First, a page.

As a parent, you probably hate picking one child over another. They each have their talents and reasons why they should be involved in important end-of-life decisions for you and how to divide up your estate when you’re gone.
Yet it’s still often for the best to have one child who is the main decision maker for you and your estate. It is certainly legal to name more than one if you simply can’t choose, however. It just carries its own pitfalls.
How more than one executor works
If you name in your will more than one executor, they have to all act together as a team for every single step. This means that in going through the probate process they must:
- Make all decisions unanimously
- Sign all title transfers and deeds together
- Be responsible for all bills and debts
- Account for all paperwork
If your family is close, this may not be a particularly hard burden. But it usually makes more sense to have only one executor named to take care of everything just because it is simpler.
How do you pick?
In many families, it’s up to the eldest as a matter of course. That may not make the most sense if your children or other potential heirs live far away. If there is one who simply lives closer, or at least here in New Jersey, they will have an easier time taking care of the details of probate.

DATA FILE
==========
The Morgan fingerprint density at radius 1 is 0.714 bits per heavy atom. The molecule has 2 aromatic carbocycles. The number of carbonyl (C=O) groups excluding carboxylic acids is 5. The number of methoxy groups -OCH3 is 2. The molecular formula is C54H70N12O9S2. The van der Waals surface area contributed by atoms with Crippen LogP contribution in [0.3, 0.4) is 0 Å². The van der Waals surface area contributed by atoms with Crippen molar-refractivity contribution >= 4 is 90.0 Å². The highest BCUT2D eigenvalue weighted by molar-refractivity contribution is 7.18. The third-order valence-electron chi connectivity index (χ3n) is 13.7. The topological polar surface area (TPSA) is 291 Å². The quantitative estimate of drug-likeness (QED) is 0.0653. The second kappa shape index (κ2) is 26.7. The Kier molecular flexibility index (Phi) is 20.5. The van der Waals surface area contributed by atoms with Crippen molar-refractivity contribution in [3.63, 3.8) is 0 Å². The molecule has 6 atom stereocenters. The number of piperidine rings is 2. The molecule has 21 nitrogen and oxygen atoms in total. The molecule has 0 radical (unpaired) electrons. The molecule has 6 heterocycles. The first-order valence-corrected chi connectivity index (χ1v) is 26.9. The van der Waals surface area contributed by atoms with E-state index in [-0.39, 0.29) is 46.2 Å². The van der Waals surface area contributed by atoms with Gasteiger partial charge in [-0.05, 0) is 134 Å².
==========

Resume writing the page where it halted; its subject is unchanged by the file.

In all cases, it makes sense to tell your children or other heirs of your plans. That way there are no surprises and you can explain your logic to them all. It will probably make sense and if there are any hurt feelings over your decision you can hopefully smooth them over.
No matter what, everyone needs at least a simple will with a named executor they can trust to carry out their wishes when they are gone. It’s not a difficult process and it can bring a lot of peace of mind to you and the entire family.